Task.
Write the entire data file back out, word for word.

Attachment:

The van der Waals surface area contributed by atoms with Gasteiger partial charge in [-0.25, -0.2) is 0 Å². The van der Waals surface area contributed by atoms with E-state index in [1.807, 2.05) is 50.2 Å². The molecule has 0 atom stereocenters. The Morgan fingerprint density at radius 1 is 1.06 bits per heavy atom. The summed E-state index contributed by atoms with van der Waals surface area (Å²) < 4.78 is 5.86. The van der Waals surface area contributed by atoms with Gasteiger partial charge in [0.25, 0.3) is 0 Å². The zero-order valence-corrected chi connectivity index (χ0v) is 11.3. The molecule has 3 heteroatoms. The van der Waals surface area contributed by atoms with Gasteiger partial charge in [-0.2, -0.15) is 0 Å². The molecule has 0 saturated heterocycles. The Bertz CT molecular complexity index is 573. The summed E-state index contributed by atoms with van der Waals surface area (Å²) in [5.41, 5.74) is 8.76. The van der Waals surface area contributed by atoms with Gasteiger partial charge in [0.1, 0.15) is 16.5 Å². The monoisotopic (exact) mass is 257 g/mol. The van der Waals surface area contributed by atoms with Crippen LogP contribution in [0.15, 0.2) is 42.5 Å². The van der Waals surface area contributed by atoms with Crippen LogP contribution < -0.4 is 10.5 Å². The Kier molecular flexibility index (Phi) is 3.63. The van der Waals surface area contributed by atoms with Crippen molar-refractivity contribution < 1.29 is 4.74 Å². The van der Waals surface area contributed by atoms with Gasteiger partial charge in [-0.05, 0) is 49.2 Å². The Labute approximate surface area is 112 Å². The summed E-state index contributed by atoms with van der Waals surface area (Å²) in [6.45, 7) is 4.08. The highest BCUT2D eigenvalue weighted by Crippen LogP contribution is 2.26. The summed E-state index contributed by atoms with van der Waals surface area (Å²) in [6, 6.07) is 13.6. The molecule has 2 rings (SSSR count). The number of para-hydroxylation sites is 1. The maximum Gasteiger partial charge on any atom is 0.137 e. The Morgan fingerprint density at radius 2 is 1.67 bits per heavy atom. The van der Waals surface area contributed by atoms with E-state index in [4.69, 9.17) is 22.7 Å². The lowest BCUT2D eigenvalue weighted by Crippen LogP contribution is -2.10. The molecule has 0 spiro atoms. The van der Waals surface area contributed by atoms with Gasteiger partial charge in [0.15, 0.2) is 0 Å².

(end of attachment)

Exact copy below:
The van der Waals surface area contributed by atoms with Gasteiger partial charge in [-0.25, -0.2) is 0 Å². The van der Waals surface area contributed by atoms with E-state index in [1.807, 2.05) is 50.2 Å². The molecule has 0 atom stereocenters. The Morgan fingerprint density at radius 1 is 1.06 bits per heavy atom. The summed E-state index contributed by atoms with van der Waals surface area (Å²) < 4.78 is 5.86. The van der Waals surface area contributed by atoms with Gasteiger partial charge in [0.25, 0.3) is 0 Å². The zero-order valence-corrected chi connectivity index (χ0v) is 11.3. The molecule has 3 heteroatoms. The van der Waals surface area contributed by atoms with Gasteiger partial charge in [-0.2, -0.15) is 0 Å². The molecule has 0 saturated heterocycles. The Bertz CT molecular complexity index is 573. The summed E-state index contributed by atoms with van der Waals surface area (Å²) in [5.41, 5.74) is 8.76. The van der Waals surface area contributed by atoms with Gasteiger partial charge in [0.1, 0.15) is 16.5 Å². The monoisotopic (exact) mass is 257 g/mol. The van der Waals surface area contributed by atoms with Crippen LogP contribution in [0.15, 0.2) is 42.5 Å². The van der Waals surface area contributed by atoms with Crippen LogP contribution < -0.4 is 10.5 Å². The Kier molecular flexibility index (Phi) is 3.63. The van der Waals surface area contributed by atoms with Crippen molar-refractivity contribution < 1.29 is 4.74 Å². The van der Waals surface area contributed by atoms with Gasteiger partial charge in [-0.05, 0) is 49.2 Å². The Labute approximate surface area is 112 Å². The summed E-state index contributed by atoms with van der Waals surface area (Å²) in [6.45, 7) is 4.08. The highest BCUT2D eigenvalue weighted by Crippen LogP contribution is 2.26. The summed E-state index contributed by atoms with van der Waals surface area (Å²) in [6, 6.07) is 13.6. The molecule has 2 rings (SSSR count). The number of para-hydroxylation sites is 1. The maximum Gasteiger partial charge on any atom is 0.137 e. The Morgan fingerprint density at radius 2 is 1.67 bits per heavy atom. The van der Waals surface area contributed by atoms with E-state index in [4.69, 9.17) is 22.7 Å². The lowest BCUT2D eigenvalue weighted by Crippen LogP contribution is -2.10. The molecule has 0 spiro atoms. The van der Waals surface area contributed by atoms with Gasteiger partial charge in [0.15, 0.2) is 0 Å².